Disclosure of classified information. The bill would authorize the trial counsel to object to any question, line or inquiry or motion to commit evidence that would require the disclosure of classified information and instructs the military judge to take action suitable to safeguard the information. The bill would identify alternatives to disclosure for classified information and also would authorize the protection of sources, methods, or activities for otherwise admissible evidence if these sources, methods, or activities are classified and the evidence is determined to be reliable.

 

 

 

Additional regulations. S. 3930 would authorize the Secretary of Defense to prescribe additional regulations, consistent with this subsection, for the use and protection of classified information so long as the Secretary informs congressional committees of any modifications not later 60 days before the changes would take effect.

 

 

 

Conviction. The bill would authorize a conviction only in the instances only if the accused enters a guilty plea or with the concurrence of two-thirds of the members of the commission present at the time the vote is taken.

 

 

 

Record. S. 3930 would require that a complete record of the proceedings and testimony be prepared and authenticated by the military judge. The record may contain a classified annex.

 

 

 

SUBCHAPTER V ? Sentences

 

 

 

The bill would prohibit cruel and unusual punishments and would prohibit any punishment in excess of the limits prescribed by the President or Secretary of Defense for that offense. It would authorize the Secretary of Defense to prescribe a sentence of confinement in a place of confinement under the control of any of the armed forces or any penal or correctional institutions under control of the United States and its allies.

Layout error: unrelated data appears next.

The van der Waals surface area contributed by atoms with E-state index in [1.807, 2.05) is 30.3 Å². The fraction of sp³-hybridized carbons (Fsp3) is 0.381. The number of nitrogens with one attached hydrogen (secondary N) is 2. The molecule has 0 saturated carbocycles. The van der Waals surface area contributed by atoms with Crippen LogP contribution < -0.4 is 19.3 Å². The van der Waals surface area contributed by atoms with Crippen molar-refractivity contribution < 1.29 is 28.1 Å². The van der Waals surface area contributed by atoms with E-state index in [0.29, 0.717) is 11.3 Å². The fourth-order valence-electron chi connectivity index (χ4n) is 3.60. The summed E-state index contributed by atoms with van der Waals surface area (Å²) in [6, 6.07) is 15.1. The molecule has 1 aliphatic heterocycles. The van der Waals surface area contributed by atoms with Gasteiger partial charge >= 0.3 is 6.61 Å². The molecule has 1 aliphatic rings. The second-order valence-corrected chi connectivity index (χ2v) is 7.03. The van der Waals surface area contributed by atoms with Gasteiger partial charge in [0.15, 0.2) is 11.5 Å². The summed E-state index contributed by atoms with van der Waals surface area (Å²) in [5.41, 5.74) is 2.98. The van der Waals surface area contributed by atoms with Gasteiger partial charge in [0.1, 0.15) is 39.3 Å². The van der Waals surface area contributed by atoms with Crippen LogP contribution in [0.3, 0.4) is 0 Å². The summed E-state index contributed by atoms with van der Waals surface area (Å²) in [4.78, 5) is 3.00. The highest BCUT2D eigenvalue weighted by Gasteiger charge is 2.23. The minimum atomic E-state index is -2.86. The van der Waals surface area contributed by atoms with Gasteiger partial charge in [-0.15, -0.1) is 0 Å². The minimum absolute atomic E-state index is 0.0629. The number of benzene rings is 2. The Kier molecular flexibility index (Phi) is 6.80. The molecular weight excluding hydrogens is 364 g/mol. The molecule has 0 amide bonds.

SUBCHAPTER VI ? Post-Trial Procedure and Review of Military Commissions

 

 

 

Review by convening authority. S. 3930 would allow the accused to submit matters for consideration to the convening authority with respect to the military commissions? findings and sentencing. The bill would provide the convening authority with the sole discretion to modify the findings and sentence of a military commission to approve, disapprove, commute, or suspend the sentence in whole or part. However, it would prohibit the convening authority from increasing a sentence beyond what is recommended by the military commission. S. 3930 also would authorize the convening authority to order a revision or a rehearing.

 

 

 

Court of Military Commission Review. The bill would authorize the Secretary of Defense to establish a Court of Military Commission Review to be composed of at least three appellate military judges. The Court would have exclusive jurisdiction to determine the validity of a final judgment of a military commission based on the standards and procedures specified in this chapter and, when applicable, the Constitution and laws of the United States.